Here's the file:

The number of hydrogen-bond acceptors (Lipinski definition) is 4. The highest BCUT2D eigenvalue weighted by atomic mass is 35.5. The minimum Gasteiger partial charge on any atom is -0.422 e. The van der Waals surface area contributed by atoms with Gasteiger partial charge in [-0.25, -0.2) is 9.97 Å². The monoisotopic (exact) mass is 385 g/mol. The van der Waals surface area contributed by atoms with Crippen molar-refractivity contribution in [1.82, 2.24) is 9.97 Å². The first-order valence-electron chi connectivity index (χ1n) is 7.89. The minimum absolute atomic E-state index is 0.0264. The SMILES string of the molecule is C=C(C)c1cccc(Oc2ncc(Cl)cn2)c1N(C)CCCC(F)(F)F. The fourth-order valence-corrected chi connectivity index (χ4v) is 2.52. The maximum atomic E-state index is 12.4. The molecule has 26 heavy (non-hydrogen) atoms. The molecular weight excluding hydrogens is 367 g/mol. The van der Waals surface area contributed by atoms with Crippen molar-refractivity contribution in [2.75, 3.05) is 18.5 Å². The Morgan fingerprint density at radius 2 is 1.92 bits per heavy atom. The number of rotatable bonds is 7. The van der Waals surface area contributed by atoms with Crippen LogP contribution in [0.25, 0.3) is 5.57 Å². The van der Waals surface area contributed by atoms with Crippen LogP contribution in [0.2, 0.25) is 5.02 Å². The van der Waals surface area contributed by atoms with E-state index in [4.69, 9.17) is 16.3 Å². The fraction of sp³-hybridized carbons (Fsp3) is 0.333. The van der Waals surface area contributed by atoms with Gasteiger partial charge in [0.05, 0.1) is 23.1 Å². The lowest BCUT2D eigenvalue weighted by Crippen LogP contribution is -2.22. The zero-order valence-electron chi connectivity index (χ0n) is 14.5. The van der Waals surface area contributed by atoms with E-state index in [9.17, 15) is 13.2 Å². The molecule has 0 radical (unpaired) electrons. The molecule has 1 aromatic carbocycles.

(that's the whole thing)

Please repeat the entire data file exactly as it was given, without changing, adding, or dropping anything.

The number of hydrogen-bond acceptors (Lipinski definition) is 4. The highest BCUT2D eigenvalue weighted by atomic mass is 35.5. The minimum Gasteiger partial charge on any atom is -0.422 e. The van der Waals surface area contributed by atoms with Gasteiger partial charge in [-0.25, -0.2) is 9.97 Å². The monoisotopic (exact) mass is 385 g/mol. The van der Waals surface area contributed by atoms with Crippen molar-refractivity contribution in [1.82, 2.24) is 9.97 Å². The first-order valence-electron chi connectivity index (χ1n) is 7.89. The minimum absolute atomic E-state index is 0.0264. The SMILES string of the molecule is C=C(C)c1cccc(Oc2ncc(Cl)cn2)c1N(C)CCCC(F)(F)F. The fourth-order valence-corrected chi connectivity index (χ4v) is 2.52. The maximum atomic E-state index is 12.4. The molecule has 26 heavy (non-hydrogen) atoms. The molecular weight excluding hydrogens is 367 g/mol. The van der Waals surface area contributed by atoms with Crippen molar-refractivity contribution in [2.75, 3.05) is 18.5 Å². The Morgan fingerprint density at radius 2 is 1.92 bits per heavy atom. The number of rotatable bonds is 7. The van der Waals surface area contributed by atoms with Crippen LogP contribution in [0.25, 0.3) is 5.57 Å². The van der Waals surface area contributed by atoms with Crippen LogP contribution in [0.2, 0.25) is 5.02 Å². The van der Waals surface area contributed by atoms with E-state index in [4.69, 9.17) is 16.3 Å². The fraction of sp³-hybridized carbons (Fsp3) is 0.333. The van der Waals surface area contributed by atoms with Gasteiger partial charge in [0.05, 0.1) is 23.1 Å². The lowest BCUT2D eigenvalue weighted by Crippen LogP contribution is -2.22. The zero-order valence-electron chi connectivity index (χ0n) is 14.5. The van der Waals surface area contributed by atoms with E-state index in [9.17, 15) is 13.2 Å². The molecule has 0 radical (unpaired) electrons. The molecule has 1 aromatic carbocycles.